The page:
Everyone talks about ‘the foliage’ in New England every fall, but you don’t have to go that far. Aspens and cottonwoods in the West turn mountainsides and fields bright yellow every autumn.
One of the best ways to see those fall colors is on a steam train ride.
The Cumbres & Toltec Scenic Railroad gives you a few options. You can take the train to Antonito, Colorado and take the bus back to Chama, or start with the bus ride. We opted to start our train ride from Antonito.
The bus leaves promptly at 8:30AM, and they want you there no later than 8:15. We arrived at 8 for pictures, just as the 488 locomotive was taking on coal for the run to Colorado.
A group by the station talked about where each guy was from, their travel plans, and how much their kids will like this. Everyone had a jacket against the fall chill, and headgear ran from ballcaps to cowboy hats.
Conversation became impossible when the engineer signaled everybody that the outbound train was ready to go:
We got on the bus and promptly fell asleep, like many of our fellow passengers. About an hour and a half later, we got to our train in Antonito.
We had tickets for an enclosed car. But the best way to see the sights is from the open observation car, so that’s where we spent most of the trip.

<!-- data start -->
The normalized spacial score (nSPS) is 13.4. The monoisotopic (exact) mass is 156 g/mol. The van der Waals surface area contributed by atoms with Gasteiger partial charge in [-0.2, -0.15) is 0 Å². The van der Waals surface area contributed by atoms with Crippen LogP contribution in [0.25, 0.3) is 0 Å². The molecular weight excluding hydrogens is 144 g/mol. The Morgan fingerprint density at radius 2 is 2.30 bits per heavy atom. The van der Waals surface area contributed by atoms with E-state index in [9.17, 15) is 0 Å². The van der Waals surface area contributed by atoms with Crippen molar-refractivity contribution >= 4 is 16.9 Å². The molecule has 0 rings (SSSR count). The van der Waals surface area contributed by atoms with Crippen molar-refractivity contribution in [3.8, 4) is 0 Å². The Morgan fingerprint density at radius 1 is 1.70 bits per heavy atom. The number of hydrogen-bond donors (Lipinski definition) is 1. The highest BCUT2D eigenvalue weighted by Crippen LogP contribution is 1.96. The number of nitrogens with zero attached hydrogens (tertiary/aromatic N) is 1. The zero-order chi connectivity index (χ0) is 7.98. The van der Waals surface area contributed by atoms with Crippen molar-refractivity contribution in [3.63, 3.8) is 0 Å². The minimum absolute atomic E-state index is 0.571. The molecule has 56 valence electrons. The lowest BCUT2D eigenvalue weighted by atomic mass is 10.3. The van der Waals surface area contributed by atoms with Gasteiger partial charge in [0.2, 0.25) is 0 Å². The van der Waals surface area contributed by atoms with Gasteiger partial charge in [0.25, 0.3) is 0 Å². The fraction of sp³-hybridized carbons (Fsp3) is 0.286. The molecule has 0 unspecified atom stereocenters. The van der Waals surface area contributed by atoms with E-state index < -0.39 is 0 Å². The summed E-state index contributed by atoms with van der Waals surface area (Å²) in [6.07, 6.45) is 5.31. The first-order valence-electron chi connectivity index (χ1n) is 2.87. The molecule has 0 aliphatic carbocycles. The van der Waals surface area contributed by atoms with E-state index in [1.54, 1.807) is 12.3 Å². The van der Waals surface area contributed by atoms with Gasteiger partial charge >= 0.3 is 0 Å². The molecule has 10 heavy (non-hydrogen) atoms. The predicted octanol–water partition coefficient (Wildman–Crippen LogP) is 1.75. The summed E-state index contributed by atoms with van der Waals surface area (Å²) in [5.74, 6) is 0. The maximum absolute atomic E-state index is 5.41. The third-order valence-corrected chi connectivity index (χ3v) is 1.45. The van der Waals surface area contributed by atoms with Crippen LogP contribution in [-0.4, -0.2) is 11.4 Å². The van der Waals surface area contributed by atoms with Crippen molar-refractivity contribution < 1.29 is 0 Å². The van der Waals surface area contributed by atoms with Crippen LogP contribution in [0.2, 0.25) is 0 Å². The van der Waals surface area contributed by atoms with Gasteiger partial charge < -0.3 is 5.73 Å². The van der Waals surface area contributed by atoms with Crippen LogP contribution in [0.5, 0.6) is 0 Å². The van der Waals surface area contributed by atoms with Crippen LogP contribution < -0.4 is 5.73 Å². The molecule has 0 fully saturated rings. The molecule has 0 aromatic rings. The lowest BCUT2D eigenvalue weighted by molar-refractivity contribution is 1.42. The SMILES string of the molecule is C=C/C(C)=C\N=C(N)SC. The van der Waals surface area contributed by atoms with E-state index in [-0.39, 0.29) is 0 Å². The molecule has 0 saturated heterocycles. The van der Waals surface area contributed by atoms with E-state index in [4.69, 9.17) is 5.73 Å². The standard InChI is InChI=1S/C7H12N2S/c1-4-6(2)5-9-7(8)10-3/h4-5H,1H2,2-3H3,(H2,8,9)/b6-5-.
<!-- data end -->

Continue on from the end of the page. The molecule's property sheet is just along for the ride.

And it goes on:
We had some celebrities along. Our morning docent/guide was John McCain’s double, and the afternoon docent was Gene Hackman. We also saw Ted Kennedy and Susan Sarandon among the passengers.
Autumn leaves had already fallen off some of the trees, but there were isolated stands of bright yellow splashing the hillsides.
We passed by monuments to fallen presidents, through tunnels, and around tight curves that moved us across state lines about six times. We also discovered a new way to turn all that gray hair black again. (Hint – ride the observation car without a hat.)
The fare included a lunch stop at Osier, complete with some of the best home-baked chocolate desserts I’ve ever tasted. The only way to get in and out of Osier is the train, so cooks make everything there from scratch.
Capturing pictures of the train as it turned on the track ahead was the main task for many passengers. In between photographs, I talked to a retired power engineer turned real estate investor, a couple with mountain bike-racing sons, and docent ‘John McCain’, who seemed to know everything about avalanches (one took out a train in the late 1800s, but no one was killed), maximum train speeds (21MPH), and the geology on our route.
When we rounded the final turn to Chama station, I was a little sad that it was over. Steam trains are a relaxed way to really see the country.
The Cumbres & Toltec runs steam trains between mid-May and mid-October. See schedules and other information here.